An active region on the sun – known to space scientists as AR 1504 – rotated into view earlier this week. This region produced some C-class solar flares and three stronger M-class solar flares. It also produced at least two coronal mass ejections (CMEs) on June 13 and 14. CMEs which are massive bursts of charged particles from the sun that hurtle through space. Both CMEs were aimed this way and should arrive in Earth’s vicinity today. No major effects are expected, but telecommunications, for example, might be affected.
There are also a few other active regions visible on the sun: 1505, 1506 and 1507. The video above starts off with a view from June 9 to 12 in the 171 angstrom wavelengths of solar radiation. Looking at those wavelengths, you can see many coronal loops extending off of the sun where plasma is moving along magnetic field lines. Then the video switches to the 304 angstrom view, in which you can see the M-class solar flares.
This movie is from NASA’s Solar Dynamics Observatory (SDO). It shows the M class flare on June 14, 2012 from 9:15 a.m. to 2 p.m. EDT (13:15 to 18 UTC).
I like this still image of the June 14 flare, too …
NASA says the first CME was traveling at approximately 375 miles per second (600 km per second) and was directed toward Earth, though due to its relatively slow speed, the effect on Earth is expected to be minimal. The second CME has been traveling much faster – about twice as fast as the first CME. It was aimed toward Earth, too, and could also impact Mars and the Spitzer spacecraft.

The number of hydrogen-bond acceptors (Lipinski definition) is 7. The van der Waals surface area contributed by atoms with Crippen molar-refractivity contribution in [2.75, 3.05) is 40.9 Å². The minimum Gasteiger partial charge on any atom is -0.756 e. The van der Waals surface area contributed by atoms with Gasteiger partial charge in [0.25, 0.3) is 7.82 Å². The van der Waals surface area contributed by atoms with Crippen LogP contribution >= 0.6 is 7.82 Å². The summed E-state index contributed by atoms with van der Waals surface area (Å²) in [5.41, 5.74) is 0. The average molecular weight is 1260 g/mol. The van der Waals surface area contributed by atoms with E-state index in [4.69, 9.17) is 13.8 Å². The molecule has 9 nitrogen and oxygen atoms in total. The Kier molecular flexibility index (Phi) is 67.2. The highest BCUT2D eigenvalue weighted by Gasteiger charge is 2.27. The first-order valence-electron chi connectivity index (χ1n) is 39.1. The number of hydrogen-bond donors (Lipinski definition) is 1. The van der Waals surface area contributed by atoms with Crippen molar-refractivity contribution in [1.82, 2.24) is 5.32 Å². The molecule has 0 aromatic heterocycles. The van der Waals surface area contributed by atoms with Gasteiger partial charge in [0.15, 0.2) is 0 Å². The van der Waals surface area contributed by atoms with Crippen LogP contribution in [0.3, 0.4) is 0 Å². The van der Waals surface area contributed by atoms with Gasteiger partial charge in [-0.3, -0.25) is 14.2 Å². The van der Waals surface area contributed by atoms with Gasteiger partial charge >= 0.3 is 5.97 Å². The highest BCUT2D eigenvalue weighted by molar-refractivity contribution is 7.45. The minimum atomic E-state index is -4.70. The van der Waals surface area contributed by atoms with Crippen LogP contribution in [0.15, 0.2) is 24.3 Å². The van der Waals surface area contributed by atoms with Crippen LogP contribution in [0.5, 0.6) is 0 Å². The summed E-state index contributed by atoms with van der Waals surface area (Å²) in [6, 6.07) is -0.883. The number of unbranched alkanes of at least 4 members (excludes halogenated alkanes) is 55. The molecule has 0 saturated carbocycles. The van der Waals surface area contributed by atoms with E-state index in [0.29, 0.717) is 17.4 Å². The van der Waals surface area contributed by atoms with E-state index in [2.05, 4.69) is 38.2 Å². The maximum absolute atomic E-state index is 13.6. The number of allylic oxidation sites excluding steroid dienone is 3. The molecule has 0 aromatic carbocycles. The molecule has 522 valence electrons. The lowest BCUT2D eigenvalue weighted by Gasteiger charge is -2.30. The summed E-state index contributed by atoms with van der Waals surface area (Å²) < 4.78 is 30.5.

CMEs are not dangerous to us on Earth’s surface, but they can affect satellites in orbit, among other technologies.
Bottom line: On June 13 and 14, 2012, an active region on the sun known as AR 1504 began spitting solar flares and CMEs. There have been two M-class flares and two coronal mass ejections (CMEs), both of which are headed this way and one of which might have an effect on earthly telecommunications. The CMEs are expected to arrive on June 16.
Deborah Byrd created the EarthSky radio series in 1991 and founded EarthSky.org in 1994. Today, she serves as Editor-in-Chief of this website. She has won a galaxy of awards from the broadcasting and science communities, including having an asteroid named 3505 Byrd in her honor. A science communicator and educator since 1976, Byrd believes in science as a force for good in the world and a vital tool for the 21st century. "Being an EarthSky editor is like hosting a big global party for cool nature-lovers," she says.